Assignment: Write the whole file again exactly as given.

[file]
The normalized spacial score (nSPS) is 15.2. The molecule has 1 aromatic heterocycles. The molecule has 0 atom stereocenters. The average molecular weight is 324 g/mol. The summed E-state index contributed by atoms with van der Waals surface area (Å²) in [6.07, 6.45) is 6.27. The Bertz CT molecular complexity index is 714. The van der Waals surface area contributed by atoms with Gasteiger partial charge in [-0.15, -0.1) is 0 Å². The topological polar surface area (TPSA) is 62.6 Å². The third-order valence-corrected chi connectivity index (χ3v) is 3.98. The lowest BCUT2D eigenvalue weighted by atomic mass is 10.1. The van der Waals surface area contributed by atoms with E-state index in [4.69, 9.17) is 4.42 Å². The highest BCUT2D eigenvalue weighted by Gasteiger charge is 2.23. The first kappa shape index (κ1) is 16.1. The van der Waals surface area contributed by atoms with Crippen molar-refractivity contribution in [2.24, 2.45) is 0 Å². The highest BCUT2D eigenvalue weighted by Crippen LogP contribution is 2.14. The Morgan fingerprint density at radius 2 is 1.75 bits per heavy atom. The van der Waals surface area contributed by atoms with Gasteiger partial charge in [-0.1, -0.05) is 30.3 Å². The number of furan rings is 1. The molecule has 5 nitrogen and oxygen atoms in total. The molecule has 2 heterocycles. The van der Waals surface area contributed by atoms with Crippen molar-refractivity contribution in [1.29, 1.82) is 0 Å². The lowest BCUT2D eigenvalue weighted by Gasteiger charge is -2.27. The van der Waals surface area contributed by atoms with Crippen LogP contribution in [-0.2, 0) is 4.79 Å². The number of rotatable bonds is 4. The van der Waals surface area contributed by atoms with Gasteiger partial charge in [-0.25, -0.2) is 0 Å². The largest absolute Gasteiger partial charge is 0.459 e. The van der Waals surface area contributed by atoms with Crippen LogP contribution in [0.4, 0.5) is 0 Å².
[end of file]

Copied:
The normalized spacial score (nSPS) is 15.2. The molecule has 1 aromatic heterocycles. The molecule has 0 atom stereocenters. The average molecular weight is 324 g/mol. The summed E-state index contributed by atoms with van der Waals surface area (Å²) in [6.07, 6.45) is 6.27. The Bertz CT molecular complexity index is 714. The van der Waals surface area contributed by atoms with Gasteiger partial charge in [-0.15, -0.1) is 0 Å². The topological polar surface area (TPSA) is 62.6 Å². The third-order valence-corrected chi connectivity index (χ3v) is 3.98. The lowest BCUT2D eigenvalue weighted by atomic mass is 10.1. The van der Waals surface area contributed by atoms with E-state index in [4.69, 9.17) is 4.42 Å². The highest BCUT2D eigenvalue weighted by Gasteiger charge is 2.23. The first kappa shape index (κ1) is 16.1. The van der Waals surface area contributed by atoms with Crippen molar-refractivity contribution in [2.24, 2.45) is 0 Å². The highest BCUT2D eigenvalue weighted by Crippen LogP contribution is 2.14. The Morgan fingerprint density at radius 2 is 1.75 bits per heavy atom. The van der Waals surface area contributed by atoms with Gasteiger partial charge in [-0.1, -0.05) is 30.3 Å². The number of furan rings is 1. The molecule has 5 nitrogen and oxygen atoms in total. The molecule has 2 heterocycles. The van der Waals surface area contributed by atoms with Crippen molar-refractivity contribution in [1.29, 1.82) is 0 Å². The lowest BCUT2D eigenvalue weighted by Gasteiger charge is -2.27. The van der Waals surface area contributed by atoms with Crippen LogP contribution in [-0.2, 0) is 4.79 Å². The number of rotatable bonds is 4. The van der Waals surface area contributed by atoms with Gasteiger partial charge in [-0.25, -0.2) is 0 Å². The largest absolute Gasteiger partial charge is 0.459 e. The van der Waals surface area contributed by atoms with Crippen LogP contribution in [0.4, 0.5) is 0 Å².